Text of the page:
The family medical leave act of 1993 was supposed to be an important victory for labor rights and more specifically for working families. It was the only significant legislative act focused on parental rights in the workplace since the 1978 pregnancy discrimination act permitted women to take six weeks off from work after giving birth. 1 By contrast the FMLA granted both male and female workers who were expecting the birth of a new child- or who wanted time off from work to care for severely ill family members or to deal with personal health issues- 12 weeks of leave from work without penalty.
There were, however, stipulations and limits to the law’s application, and these limitations quickly tampered any early beliefs that the FMLA was “the beginning of a new movement to reshape the workplace to reflect the needs of working families.” 2. For example, only companies with 50 or more employees are covered under the act, thus the right to keep your job while on leave to attend to a growing family did not extend to every worksite. Furthermore employees have to have worked a minimum of twelve months and 1,250 hours to be eligible. According to national statistics this means that roughly 60% of the workforce (not working women, but of the entire workforce, men and women) is eligible for twelve weeks of parental leave. 3
Of course the most glaring stipulation of the FMLA is that employers are not required to pay employees during their twelve-week leave. Thus payment or salary benefits while on family or medical leave are, in essence, conceived of as privileges, not as necessities or even rights. For instance, a 2012 Department of Labor survey on the FMLA concluded that only about one-fifth of work-sites offer paid maternity leave to “all female employees.” A further 35% offered paid leave to “all or most” female workers. In both examples, the pay that is offered to a worker who is on leave may very well be less than their full pay. 4
The preceding information underscores how ubiquitous the phenomenon of unpaid parental leave is among the 60% of American workers who are eligible for the FMLA. This is, in fact, the status of many who work in academia as well. After giving birth, many are confronted with the difficult choice of taking a full twelve weeks off with no pay, or returning to work and the payroll earlier. Stories of childbirth complicating job-security and wage potential are not uncommon despite the FMLA- from stories of tenure-track job offers being rescinded upon requests for parental leave to tales of women feeling like they have to do “make-up” work when they return from leave, the landscape of academia contains numerous cautionary tales regarding the politics of unremunerated labor (or lost jobs) due to pregnancy. 5. Thus, when it comes to childbirth and expectation the image of academics being always afforded better parental leave options and more understanding colleagues than average working-class folks may not be absolutely accurate.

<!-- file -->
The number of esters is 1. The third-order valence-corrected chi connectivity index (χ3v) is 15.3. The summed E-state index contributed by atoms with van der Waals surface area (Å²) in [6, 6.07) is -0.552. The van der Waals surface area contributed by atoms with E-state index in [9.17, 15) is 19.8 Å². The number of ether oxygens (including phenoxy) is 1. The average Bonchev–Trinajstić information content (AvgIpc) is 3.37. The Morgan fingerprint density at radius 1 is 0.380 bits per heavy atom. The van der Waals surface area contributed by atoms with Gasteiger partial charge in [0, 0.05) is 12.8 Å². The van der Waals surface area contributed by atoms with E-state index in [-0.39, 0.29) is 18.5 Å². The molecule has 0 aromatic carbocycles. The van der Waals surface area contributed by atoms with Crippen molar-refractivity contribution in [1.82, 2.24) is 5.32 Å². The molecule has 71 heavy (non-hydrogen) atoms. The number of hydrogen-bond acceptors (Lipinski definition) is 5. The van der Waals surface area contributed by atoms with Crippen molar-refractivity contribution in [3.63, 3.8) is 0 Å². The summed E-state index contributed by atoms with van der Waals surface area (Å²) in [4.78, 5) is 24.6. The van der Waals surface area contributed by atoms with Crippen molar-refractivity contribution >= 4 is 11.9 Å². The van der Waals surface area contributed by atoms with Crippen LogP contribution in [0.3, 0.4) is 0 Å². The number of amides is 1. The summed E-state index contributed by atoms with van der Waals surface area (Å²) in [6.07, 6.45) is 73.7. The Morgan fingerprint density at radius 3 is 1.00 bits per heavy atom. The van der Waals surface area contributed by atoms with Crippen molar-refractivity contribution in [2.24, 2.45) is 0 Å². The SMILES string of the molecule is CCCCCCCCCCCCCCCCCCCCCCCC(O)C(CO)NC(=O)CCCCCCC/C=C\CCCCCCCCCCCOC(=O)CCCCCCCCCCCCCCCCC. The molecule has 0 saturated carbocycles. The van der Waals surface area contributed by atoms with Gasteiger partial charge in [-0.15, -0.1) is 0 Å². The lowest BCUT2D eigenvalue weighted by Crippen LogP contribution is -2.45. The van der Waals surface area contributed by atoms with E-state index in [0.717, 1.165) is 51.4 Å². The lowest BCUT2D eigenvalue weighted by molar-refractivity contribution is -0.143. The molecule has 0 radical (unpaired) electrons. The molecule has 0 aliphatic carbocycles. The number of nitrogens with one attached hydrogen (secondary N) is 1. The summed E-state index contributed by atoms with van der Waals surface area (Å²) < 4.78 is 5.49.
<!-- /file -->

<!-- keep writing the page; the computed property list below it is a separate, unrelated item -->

One of the more common solutions that is proposed to academics who decide to have children but whose job only offers unpaid leave- i.e both contract faculty and tenure track faculty at many schools- is to approach one’s department chair or dean about taking on additional course work or service work prior to taking a leave. 6 These “banked” extra work hours then serve as the rationale for continuing to provide some form of payment for the employee while he or she is on leave. In cases where faculty attempt to fulfill extra work hours through service, the problem is one of how to determine what types of service should be equivalent to teaching an extra course, and how that extra work should be recognized and registered officially. This is an issue that I covered briefly in my previous post. On the other hand, for faculty who perform extra teaching duties in order to be able to take time off with pay, the logistics of banking courses may be more difficult depending on one’s normal teaching load. For example, In the best case scenario, where an employee is normally required to teach two courses a semester, banking hours in the form of teaching could result in the employee teaching three courses a semester for an entire year. Thus, after teaching two extra courses over the course of one year, the employee then is entitled to a semester leave with pay. For faculty who teach in locations where they are already required to teach three courses a semester, however, “banking” enough courses to earn a semester leave with full pay will likely take more than a year of additional courses each semester. In these cases, an employee may be only to teach enough extra classes over the course of the year to earn partial payment for a semester leave. In other words, if one hopes to bank enough hours to take a semester leave with full pay, one should perhaps begin thinking about and working towards this goal perhaps a year before deciding to get pregnant.